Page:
Claims in the British press that Russian spies stole the blueprint for the British-made Oxford-AstraZeneca vaccine are unfounded, Russian Foreign Minister Sergey Lavrov said.
An October 10 article in The Sun newspaper, a popular daily tabloid, recently alleged that Russian spies “stole” the formula of the vaccine, developed by UK-Swedish company AstraZeneca, to create Russia’s Sputnik V jab.
The paper cited anonymous security sources in its brief, 339-word, story.
Speaking at a news conference in the Kazakh capital Nur-Sultan on Tuesday, Lavrov said, “As for our British and other Western partners, I don’t think someone will take these unfounded statements seriously.
“There have already been many baseless accusations,” he said.
While there have been reports of rare side-effects with AstraZeneca’s shots, with a tiny minority of people experiencing blood-clotting after receiving the jab, “no such cases have occurred with Sputnik V”, Lavrov said, according to Russia’s TASS news agency.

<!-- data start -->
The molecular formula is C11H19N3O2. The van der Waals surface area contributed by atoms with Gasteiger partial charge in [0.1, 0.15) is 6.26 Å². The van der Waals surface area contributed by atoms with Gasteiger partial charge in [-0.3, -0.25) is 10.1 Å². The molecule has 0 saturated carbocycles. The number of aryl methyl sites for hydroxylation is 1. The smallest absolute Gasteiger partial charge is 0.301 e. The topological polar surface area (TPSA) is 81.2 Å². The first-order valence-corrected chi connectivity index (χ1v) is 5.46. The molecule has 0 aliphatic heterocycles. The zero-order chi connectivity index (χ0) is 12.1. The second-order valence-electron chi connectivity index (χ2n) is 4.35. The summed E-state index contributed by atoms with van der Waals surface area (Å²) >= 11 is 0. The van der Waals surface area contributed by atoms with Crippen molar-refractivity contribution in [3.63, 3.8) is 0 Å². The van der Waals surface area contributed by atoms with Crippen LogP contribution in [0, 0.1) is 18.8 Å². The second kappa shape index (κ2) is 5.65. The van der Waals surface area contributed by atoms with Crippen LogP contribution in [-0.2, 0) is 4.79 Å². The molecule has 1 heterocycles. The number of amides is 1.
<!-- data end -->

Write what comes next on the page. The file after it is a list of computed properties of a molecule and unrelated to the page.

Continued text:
“I think that everyone who is interested will draw conclusions for themselves.”
The row comes as the United Kingdom and Russia are at opposite ends of their vaccination campaigns.
About 85 percent of people over 12 have had a first dose of a COVID-19 vaccine in the UK, while almost 80 percent have had both jabs.
But while Russia was fast to develop and launch its Sputnik vaccine when the pandemic struck last year, take-up has been slow, with many citing distrust of the authorities and fear of new medical products.
Just 33 percent in Russia are fully vaccinated.
Russian President Vladimir Putin said on Tuesday that Russia needed to speed up its vaccination campaign against COVID-19 as the country recorded 973 coronavirus-related deaths, its highest single-day toll since the start of the pandemic.
In total, Russia has recorded 426,361 coronavirus-related deaths, while the UK’s death toll stands at 137,763.